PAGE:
Being able to rub shoulders with the experienced judges is a unique opportunity for the young associate judges.

“I’m hoping they will get a really great learning exercise,” Groom said. “They get to sit with the likes of Doug Frost, Master Sommelier, and Heidi Barrett from Screaming Eagle.”

Associate Judge Alex Alper, 27, the sales and marketing director for his family’s Square Peg Winery in Sebastopol, said he was looking forward to seeing how the judges dissect the wines and hearing all the subtleties that he may not pick up on.

“I’ve got my opinions on certain wines, but I’m really interested to hear what the pros think,” he said. “I’m looking forward to learning from the best in the field and being able to go through such a wide variety of wines.”

Associate Judge Saman Parsa, 32, who works as an enologist for Sonoma-Cutrer Vineyards in Windsor, tastes a lot of chardonnay in her job since that’s mostly what the winery produces. She is looking forward to being able to fine-tune her palate with a variety of wines.

“I call it a competitive sport,” she said. “It’s training your palate in a marathon ... You learn about the different descriptors of the varietals, and your palate gets refined to those specific varietals.”

At the tender age of 22, Fresno State senior Luke Goldschmidt expected to be the youngest associate judge at the contest. Although he has done competition-style tastings (for flavors), he has never done any judging (tasting and ranking the wine.)

“I’m looking to expand my knowledge ... but I also want to be confident enough to speak for myself as well,” he said. “I’m interested to see how the other judges are clearing their palates.”

Associate Judge Nicole Bacigalupi, 34, works at her family’s Bacigalupi Vineyards in Healdsburg. She divides her time between the tasting room and the vineyard, where she helps her mother sell grapes to about 25 wineries. She has experience tasting fruit from the vineyard, wine from the barrel and bottle, and samples from winery partners.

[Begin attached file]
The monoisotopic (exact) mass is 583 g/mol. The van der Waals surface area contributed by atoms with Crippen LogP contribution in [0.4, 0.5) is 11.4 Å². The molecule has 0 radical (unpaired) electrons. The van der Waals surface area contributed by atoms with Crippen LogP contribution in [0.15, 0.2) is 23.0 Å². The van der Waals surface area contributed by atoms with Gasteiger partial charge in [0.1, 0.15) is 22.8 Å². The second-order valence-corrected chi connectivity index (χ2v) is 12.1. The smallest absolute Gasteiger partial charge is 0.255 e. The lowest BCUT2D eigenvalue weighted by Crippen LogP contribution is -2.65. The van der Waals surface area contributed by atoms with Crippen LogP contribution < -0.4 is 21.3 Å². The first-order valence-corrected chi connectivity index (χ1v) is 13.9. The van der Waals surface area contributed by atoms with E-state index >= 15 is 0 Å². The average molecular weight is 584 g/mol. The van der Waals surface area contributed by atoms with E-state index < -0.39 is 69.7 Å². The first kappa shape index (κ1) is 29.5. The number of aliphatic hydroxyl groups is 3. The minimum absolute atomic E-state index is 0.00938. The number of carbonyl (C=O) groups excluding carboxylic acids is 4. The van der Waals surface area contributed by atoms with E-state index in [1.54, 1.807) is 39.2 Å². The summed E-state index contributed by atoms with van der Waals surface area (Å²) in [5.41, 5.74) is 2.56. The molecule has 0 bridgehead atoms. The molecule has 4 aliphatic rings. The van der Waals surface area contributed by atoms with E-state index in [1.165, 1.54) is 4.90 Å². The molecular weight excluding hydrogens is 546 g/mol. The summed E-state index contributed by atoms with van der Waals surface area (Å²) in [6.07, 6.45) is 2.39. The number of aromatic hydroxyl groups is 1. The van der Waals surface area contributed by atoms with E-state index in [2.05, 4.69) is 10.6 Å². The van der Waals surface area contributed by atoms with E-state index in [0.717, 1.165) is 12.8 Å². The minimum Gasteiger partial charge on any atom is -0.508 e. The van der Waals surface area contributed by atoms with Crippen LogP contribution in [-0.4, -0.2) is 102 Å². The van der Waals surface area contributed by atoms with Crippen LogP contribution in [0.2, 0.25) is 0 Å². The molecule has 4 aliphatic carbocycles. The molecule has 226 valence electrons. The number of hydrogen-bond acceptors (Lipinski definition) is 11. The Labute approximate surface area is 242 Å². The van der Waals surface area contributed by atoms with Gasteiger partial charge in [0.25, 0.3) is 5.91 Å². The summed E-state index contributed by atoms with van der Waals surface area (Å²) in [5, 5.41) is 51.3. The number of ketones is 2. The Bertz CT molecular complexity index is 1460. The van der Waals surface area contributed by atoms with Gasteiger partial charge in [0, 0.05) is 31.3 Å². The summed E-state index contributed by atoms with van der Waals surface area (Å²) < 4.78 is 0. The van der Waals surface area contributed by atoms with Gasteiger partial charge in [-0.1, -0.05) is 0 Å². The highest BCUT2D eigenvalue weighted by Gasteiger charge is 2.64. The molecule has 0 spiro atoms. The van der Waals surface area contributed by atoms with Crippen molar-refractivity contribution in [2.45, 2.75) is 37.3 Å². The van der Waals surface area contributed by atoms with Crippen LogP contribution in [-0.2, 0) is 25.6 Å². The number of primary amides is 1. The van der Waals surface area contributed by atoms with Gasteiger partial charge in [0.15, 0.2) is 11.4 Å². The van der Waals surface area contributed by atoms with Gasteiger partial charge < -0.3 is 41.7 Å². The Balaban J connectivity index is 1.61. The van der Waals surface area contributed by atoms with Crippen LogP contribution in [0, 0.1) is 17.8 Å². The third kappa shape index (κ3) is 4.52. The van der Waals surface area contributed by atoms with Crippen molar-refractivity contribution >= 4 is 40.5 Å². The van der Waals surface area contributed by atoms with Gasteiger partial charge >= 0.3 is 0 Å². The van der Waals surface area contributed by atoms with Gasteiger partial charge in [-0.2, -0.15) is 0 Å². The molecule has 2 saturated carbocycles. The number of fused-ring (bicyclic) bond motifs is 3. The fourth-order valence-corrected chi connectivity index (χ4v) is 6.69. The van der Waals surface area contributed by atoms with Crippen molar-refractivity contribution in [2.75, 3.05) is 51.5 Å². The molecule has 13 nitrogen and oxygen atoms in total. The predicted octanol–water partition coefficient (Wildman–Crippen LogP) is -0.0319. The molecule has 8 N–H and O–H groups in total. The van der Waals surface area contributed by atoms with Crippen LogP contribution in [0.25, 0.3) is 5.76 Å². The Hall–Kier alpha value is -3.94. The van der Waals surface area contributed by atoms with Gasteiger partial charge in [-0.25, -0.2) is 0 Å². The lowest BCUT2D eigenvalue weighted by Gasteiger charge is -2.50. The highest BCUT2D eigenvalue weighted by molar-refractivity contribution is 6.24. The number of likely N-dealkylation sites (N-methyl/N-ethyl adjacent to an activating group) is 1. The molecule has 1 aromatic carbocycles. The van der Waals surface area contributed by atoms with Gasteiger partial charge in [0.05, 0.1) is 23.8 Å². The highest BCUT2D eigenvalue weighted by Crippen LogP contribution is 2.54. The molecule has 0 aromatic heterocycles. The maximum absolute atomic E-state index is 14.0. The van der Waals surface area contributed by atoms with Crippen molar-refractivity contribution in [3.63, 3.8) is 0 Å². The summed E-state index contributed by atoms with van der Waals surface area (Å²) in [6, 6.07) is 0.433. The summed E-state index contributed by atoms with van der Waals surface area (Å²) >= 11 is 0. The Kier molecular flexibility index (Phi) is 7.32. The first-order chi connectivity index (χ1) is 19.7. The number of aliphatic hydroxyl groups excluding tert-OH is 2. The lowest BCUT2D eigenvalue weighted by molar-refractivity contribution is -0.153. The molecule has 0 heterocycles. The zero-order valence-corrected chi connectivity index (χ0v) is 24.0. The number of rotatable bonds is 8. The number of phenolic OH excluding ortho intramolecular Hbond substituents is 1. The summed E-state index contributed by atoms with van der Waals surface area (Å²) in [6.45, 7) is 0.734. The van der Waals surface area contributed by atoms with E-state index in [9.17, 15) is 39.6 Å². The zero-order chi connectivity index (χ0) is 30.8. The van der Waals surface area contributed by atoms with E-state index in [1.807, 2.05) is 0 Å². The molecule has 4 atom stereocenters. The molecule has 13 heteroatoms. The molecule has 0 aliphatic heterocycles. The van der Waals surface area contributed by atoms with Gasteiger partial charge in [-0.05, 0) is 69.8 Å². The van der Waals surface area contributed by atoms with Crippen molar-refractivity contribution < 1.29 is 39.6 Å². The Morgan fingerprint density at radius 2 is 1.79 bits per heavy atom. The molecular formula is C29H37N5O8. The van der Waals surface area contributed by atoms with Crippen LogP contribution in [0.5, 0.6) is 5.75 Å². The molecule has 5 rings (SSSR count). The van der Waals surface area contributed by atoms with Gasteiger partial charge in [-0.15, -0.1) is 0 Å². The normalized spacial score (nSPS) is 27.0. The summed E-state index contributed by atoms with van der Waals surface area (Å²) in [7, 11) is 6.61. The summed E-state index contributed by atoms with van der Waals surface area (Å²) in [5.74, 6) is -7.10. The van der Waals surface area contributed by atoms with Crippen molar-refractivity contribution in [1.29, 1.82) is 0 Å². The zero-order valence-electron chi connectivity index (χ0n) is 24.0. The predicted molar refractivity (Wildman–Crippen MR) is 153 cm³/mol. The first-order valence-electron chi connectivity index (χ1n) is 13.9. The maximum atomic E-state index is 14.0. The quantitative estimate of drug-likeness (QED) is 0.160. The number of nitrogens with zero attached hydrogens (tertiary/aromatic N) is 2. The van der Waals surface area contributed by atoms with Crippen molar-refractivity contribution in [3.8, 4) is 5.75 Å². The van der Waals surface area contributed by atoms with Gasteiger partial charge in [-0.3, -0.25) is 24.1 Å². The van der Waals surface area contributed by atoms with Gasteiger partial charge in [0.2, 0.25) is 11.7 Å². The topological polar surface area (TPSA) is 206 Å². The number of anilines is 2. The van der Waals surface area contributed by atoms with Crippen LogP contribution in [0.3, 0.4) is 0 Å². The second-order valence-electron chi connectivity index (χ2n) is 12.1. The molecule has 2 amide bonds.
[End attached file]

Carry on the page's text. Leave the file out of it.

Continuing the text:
“I want to stay focused ... and pull from my knowledge,” said Bacigalupi, who is certified by the Court of Master Sommeliers. “I’m hoping they (the judges) will see me more as a peer, and I’ll get a little more credibility as an expert.”

On Tuesday, each judging panel was assigned several varietals to evaluate, with each judge tasting through 100-plus wines.

The judges awarded gold medals to the best wines and assigned a point score to each of those award-winning wines.

Today, the judges will give Best of Show awards to the Best Red, Best White, Best Rosé, Best Sparkling and Best Dessert/Late Harvest wines.

A “Best of the Best” wine will be named as the ultimate winner from those five wines. In addition, the best wine from each North Coast county will receive a Best of County award.

On both days, the associate judges will be along for the ride, tasting and evaluating alongside their mentors.

“I’m hoping that one day, ... they will look back on this and say, ‘That was a big turning point in my career, where I got really, really passionate about what I’m doing,’” Groom said.

The Best of the Best, Best of Show, Best of County and gold medal winners will be published in Sonoma Feast and on

On June 10, the public can sample 90 gold-medal wines and enjoy delicious bites from 20 top chefs from the region during the North Coast Wine & Food Festival, a tasting held from 1 to 4 p.m. at the Sonoma Mountain Village Event Center in Rohnert Park. To reserve tickets, go to

The North Coast Wine Challenge was launched in 2013 by Steve Falk, CEO of Sonoma Media Investments, which owns The Press Democrat.

Staff writer Diane Peterson can be reached at 521-5287 or On Twitter @dianepete56.